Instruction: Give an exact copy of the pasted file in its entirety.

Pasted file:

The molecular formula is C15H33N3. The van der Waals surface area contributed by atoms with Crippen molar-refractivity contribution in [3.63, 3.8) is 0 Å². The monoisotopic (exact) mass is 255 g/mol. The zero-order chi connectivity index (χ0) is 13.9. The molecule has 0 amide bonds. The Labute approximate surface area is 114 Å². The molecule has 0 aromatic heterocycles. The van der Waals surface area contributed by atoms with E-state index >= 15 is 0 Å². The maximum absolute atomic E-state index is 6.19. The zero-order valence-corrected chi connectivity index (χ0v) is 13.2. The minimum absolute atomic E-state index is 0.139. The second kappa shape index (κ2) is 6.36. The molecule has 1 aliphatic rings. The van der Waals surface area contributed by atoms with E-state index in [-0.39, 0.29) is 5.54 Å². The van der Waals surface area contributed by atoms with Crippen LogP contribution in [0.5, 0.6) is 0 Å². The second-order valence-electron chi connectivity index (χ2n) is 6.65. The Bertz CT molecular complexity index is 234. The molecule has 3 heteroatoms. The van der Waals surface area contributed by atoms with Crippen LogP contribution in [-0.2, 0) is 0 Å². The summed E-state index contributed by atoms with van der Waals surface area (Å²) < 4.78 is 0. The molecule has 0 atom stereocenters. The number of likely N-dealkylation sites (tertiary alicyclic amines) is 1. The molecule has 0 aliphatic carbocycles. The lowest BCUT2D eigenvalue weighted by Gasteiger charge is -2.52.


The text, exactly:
The molecular formula is C15H33N3. The van der Waals surface area contributed by atoms with Crippen molar-refractivity contribution in [3.63, 3.8) is 0 Å². The monoisotopic (exact) mass is 255 g/mol. The zero-order chi connectivity index (χ0) is 13.9. The molecule has 0 amide bonds. The Labute approximate surface area is 114 Å². The molecule has 0 aromatic heterocycles. The van der Waals surface area contributed by atoms with E-state index >= 15 is 0 Å². The maximum absolute atomic E-state index is 6.19. The zero-order valence-corrected chi connectivity index (χ0v) is 13.2. The minimum absolute atomic E-state index is 0.139. The second kappa shape index (κ2) is 6.36. The molecule has 1 aliphatic rings. The van der Waals surface area contributed by atoms with E-state index in [-0.39, 0.29) is 5.54 Å². The van der Waals surface area contributed by atoms with Crippen LogP contribution in [0.5, 0.6) is 0 Å². The second-order valence-electron chi connectivity index (χ2n) is 6.65. The Bertz CT molecular complexity index is 234. The molecule has 3 heteroatoms. The van der Waals surface area contributed by atoms with Crippen LogP contribution in [-0.2, 0) is 0 Å². The summed E-state index contributed by atoms with van der Waals surface area (Å²) < 4.78 is 0. The molecule has 0 atom stereocenters. The number of likely N-dealkylation sites (tertiary alicyclic amines) is 1. The molecule has 0 aliphatic carbocycles. The lowest BCUT2D eigenvalue weighted by Gasteiger charge is -2.52.